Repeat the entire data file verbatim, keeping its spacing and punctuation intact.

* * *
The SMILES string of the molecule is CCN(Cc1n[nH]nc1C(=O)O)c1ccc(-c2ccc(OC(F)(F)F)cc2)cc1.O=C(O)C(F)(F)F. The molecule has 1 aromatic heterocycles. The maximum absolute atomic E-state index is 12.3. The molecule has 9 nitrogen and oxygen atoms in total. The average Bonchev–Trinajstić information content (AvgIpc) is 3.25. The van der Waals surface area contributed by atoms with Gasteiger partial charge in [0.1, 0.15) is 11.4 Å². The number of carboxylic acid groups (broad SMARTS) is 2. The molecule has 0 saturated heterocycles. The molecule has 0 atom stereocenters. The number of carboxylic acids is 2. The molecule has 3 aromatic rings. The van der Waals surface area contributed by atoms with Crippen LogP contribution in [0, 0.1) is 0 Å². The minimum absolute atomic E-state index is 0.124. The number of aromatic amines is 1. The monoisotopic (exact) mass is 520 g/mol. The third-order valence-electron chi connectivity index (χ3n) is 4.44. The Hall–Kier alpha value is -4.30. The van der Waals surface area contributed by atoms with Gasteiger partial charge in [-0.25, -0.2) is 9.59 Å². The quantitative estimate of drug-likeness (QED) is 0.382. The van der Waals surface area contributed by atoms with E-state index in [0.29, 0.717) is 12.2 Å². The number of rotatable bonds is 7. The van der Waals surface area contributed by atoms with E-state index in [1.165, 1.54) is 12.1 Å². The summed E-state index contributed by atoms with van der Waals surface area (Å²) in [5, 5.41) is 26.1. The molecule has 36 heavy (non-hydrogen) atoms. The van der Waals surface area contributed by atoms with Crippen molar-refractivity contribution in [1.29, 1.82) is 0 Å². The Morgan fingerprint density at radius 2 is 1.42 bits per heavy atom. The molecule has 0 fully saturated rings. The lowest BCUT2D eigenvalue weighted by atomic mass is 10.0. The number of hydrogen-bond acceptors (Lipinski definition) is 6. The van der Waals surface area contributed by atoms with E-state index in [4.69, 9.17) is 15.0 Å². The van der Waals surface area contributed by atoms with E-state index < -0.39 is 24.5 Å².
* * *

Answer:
The SMILES string of the molecule is CCN(Cc1n[nH]nc1C(=O)O)c1ccc(-c2ccc(OC(F)(F)F)cc2)cc1.O=C(O)C(F)(F)F. The molecule has 1 aromatic heterocycles. The maximum absolute atomic E-state index is 12.3. The molecule has 9 nitrogen and oxygen atoms in total. The average Bonchev–Trinajstić information content (AvgIpc) is 3.25. The van der Waals surface area contributed by atoms with Gasteiger partial charge in [0.1, 0.15) is 11.4 Å². The number of carboxylic acid groups (broad SMARTS) is 2. The molecule has 0 saturated heterocycles. The molecule has 0 atom stereocenters. The number of carboxylic acids is 2. The molecule has 3 aromatic rings. The van der Waals surface area contributed by atoms with Crippen LogP contribution in [0, 0.1) is 0 Å². The minimum absolute atomic E-state index is 0.124. The number of aromatic amines is 1. The monoisotopic (exact) mass is 520 g/mol. The third-order valence-electron chi connectivity index (χ3n) is 4.44. The Hall–Kier alpha value is -4.30. The van der Waals surface area contributed by atoms with Gasteiger partial charge in [-0.25, -0.2) is 9.59 Å². The quantitative estimate of drug-likeness (QED) is 0.382. The van der Waals surface area contributed by atoms with E-state index in [0.29, 0.717) is 12.2 Å². The number of rotatable bonds is 7. The van der Waals surface area contributed by atoms with E-state index in [1.165, 1.54) is 12.1 Å². The summed E-state index contributed by atoms with van der Waals surface area (Å²) in [5, 5.41) is 26.1. The molecule has 36 heavy (non-hydrogen) atoms. The van der Waals surface area contributed by atoms with Crippen molar-refractivity contribution in [1.29, 1.82) is 0 Å². The Morgan fingerprint density at radius 2 is 1.42 bits per heavy atom. The molecule has 0 fully saturated rings. The lowest BCUT2D eigenvalue weighted by atomic mass is 10.0. The number of hydrogen-bond acceptors (Lipinski definition) is 6. The van der Waals surface area contributed by atoms with E-state index in [4.69, 9.17) is 15.0 Å². The van der Waals surface area contributed by atoms with E-state index < -0.39 is 24.5 Å².